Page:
Porsche is already predicting that 2019 will be the company’s first net decrease in sales across the full year in a very long time. While sales were up in North America thanks to booming sales in the US and Canada, every other market Porsche sells in has seen decline over the last year. With the Asian and particularly Chinese economy leaving consumers unsure, and the market largely saturated with new cars over the last few years, Porsche saw a 9% decrease there. Europe took a huge drop for Porsche, down almost 1/3 over the same period last year. Porsche explains this as a changeover to new WLTP test cycles for emissions, and a lack of cars with gasoline particulate filters to meet this new regulation.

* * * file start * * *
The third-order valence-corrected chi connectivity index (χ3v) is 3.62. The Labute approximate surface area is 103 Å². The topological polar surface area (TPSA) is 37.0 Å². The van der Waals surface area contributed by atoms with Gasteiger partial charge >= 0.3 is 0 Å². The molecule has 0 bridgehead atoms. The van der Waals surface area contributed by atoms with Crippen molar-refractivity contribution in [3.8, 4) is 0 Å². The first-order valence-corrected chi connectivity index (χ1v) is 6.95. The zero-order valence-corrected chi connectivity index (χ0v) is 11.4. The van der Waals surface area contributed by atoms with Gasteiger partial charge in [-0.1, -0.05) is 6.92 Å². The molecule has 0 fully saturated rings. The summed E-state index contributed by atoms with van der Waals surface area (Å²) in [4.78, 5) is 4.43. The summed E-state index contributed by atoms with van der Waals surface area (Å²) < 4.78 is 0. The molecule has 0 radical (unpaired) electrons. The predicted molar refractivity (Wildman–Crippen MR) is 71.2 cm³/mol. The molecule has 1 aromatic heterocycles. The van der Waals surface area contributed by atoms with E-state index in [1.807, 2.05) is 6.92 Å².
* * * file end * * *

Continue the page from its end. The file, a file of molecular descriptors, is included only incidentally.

Furthermore, the 911 and the Macan—the most iconic model and the most selling model—are both experiencing model cycle ends which have not yet seen the new models fully rolled out to customers yet. Still, even as the old Macan is phased out, of the 55,700 cars Porsche sold in Q1 some 19,795 of them were Porsche’s small SUV. Meanwhile, Porsche’s larger Cayenne has fully rolled out a new generation, and has recorded global growth of 35%. That means Macan and Cayenne sales have accounted for over 68 percent of Porsche’s units moved in Q1.
“In particular the eighth generation of the Porsche 911, which started being delivered in Europe a few days ago, is in high demand from our customers, and allows us to look optimistically toward the future,” says Detlev von Platen.
The new Cayenne Coupe should be to dealers by May, and Porsche’s all-electric Taycan will make its launch in September.